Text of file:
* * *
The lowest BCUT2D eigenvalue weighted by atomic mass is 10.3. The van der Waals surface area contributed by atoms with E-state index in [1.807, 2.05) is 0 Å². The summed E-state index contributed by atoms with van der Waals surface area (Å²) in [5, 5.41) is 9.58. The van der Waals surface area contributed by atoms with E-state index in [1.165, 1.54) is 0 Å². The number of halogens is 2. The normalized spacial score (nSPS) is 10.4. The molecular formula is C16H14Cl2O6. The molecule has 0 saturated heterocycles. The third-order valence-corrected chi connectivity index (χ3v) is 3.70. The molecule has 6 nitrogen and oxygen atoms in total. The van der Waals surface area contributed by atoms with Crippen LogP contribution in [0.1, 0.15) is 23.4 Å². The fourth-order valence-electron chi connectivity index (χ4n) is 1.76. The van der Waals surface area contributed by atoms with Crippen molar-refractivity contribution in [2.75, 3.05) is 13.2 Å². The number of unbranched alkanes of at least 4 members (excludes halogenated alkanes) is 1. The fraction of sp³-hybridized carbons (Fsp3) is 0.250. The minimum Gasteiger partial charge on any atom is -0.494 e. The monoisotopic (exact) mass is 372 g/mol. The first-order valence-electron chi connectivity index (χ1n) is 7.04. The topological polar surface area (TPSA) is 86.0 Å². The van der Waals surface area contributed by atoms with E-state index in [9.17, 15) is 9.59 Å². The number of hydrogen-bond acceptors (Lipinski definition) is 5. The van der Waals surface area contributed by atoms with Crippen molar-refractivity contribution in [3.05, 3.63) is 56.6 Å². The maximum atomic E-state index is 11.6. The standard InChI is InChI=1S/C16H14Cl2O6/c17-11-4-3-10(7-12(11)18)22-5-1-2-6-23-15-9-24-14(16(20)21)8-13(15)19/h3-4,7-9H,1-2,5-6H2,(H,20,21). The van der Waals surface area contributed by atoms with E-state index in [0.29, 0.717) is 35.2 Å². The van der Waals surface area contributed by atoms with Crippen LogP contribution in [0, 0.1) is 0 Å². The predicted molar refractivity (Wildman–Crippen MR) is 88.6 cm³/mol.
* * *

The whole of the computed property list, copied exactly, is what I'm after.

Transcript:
The lowest BCUT2D eigenvalue weighted by atomic mass is 10.3. The van der Waals surface area contributed by atoms with E-state index in [1.807, 2.05) is 0 Å². The summed E-state index contributed by atoms with van der Waals surface area (Å²) in [5, 5.41) is 9.58. The van der Waals surface area contributed by atoms with E-state index in [1.165, 1.54) is 0 Å². The number of halogens is 2. The normalized spacial score (nSPS) is 10.4. The molecular formula is C16H14Cl2O6. The molecule has 0 saturated heterocycles. The third-order valence-corrected chi connectivity index (χ3v) is 3.70. The molecule has 6 nitrogen and oxygen atoms in total. The van der Waals surface area contributed by atoms with Crippen LogP contribution in [0.1, 0.15) is 23.4 Å². The fourth-order valence-electron chi connectivity index (χ4n) is 1.76. The van der Waals surface area contributed by atoms with Crippen molar-refractivity contribution in [2.75, 3.05) is 13.2 Å². The number of unbranched alkanes of at least 4 members (excludes halogenated alkanes) is 1. The fraction of sp³-hybridized carbons (Fsp3) is 0.250. The minimum Gasteiger partial charge on any atom is -0.494 e. The monoisotopic (exact) mass is 372 g/mol. The first-order valence-electron chi connectivity index (χ1n) is 7.04. The topological polar surface area (TPSA) is 86.0 Å². The van der Waals surface area contributed by atoms with E-state index in [9.17, 15) is 9.59 Å². The number of hydrogen-bond acceptors (Lipinski definition) is 5. The van der Waals surface area contributed by atoms with Crippen molar-refractivity contribution in [3.05, 3.63) is 56.6 Å². The maximum atomic E-state index is 11.6. The standard InChI is InChI=1S/C16H14Cl2O6/c17-11-4-3-10(7-12(11)18)22-5-1-2-6-23-15-9-24-14(16(20)21)8-13(15)19/h3-4,7-9H,1-2,5-6H2,(H,20,21). The van der Waals surface area contributed by atoms with E-state index in [0.29, 0.717) is 35.2 Å². The van der Waals surface area contributed by atoms with Crippen LogP contribution in [0, 0.1) is 0 Å². The predicted molar refractivity (Wildman–Crippen MR) is 88.6 cm³/mol.